Danny Higginbotham on being let go by Manchester United, annoying Gordon Strachan, utilising his talents to the full at Stoke and plunging into the world of analysis
Audley Harrison's abusers forget the debt he's due, but Errol Christie will always remember what he owes the police

Steve Bunce: Inside Boxing

Audley Harrison's abusers forget the debt he's due, but Errol Christie will always remember what he owes the police
No postcode? No vote

Floating voters

How living on a houseboat meant I didn't officially 'exist'
Louis Theroux's affable Englishman routine begins to wear thin

By Reason of Insanity

Louis Theroux's affable Englishman routine begins to wear thin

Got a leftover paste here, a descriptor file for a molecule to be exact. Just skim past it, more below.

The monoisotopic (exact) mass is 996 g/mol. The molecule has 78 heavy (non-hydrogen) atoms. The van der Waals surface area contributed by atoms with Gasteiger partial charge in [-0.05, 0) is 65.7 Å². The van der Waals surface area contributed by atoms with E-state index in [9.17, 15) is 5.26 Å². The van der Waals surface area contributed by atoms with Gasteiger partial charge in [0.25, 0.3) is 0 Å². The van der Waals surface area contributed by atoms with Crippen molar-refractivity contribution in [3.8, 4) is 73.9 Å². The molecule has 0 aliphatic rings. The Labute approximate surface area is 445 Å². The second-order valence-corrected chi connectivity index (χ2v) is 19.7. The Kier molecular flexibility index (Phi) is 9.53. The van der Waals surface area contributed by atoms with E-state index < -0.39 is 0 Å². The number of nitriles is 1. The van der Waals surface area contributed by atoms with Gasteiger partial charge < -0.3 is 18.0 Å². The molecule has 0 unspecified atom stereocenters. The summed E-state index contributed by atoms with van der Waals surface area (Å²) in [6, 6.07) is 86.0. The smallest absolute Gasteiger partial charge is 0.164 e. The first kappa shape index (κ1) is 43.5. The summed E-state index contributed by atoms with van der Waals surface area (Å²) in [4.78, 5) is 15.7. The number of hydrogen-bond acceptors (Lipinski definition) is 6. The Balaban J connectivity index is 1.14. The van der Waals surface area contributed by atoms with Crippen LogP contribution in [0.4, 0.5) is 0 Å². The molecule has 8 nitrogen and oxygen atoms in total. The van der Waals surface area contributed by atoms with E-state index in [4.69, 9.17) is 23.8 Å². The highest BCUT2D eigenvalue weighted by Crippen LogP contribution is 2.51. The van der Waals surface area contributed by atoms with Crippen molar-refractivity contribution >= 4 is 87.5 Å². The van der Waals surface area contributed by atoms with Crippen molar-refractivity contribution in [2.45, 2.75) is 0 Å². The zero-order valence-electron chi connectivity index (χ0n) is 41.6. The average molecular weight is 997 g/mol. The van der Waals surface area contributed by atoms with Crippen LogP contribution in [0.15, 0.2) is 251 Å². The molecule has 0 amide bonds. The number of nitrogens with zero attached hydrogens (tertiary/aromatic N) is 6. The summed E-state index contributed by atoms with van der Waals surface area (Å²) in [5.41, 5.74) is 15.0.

Power dressing is back – but no shoulderpads!

Power dressing is back

But banish all thoughts of Eighties shoulderpads
Spanish stone-age cave paintings 'under threat' after being re-opened to the public

Spanish stone-age cave paintings in Altamira 'under threat'

Caves were re-opened to the public
'I was the bookies’ favourite to be first to leave the Cabinet'

Vince Cable interview

'I was the bookies’ favourite to be first to leave the Cabinet'
Election 2015: How many of the Government's coalition agreement promises have been kept?

Promises, promises

But how many coalition agreement pledges have been kept?
The Gaza fisherman who built his own reef - and was shot dead there by an Israeli gunboat

The death of a Gaza fisherman

He built his own reef, and was fatally shot there by an Israeli gunboat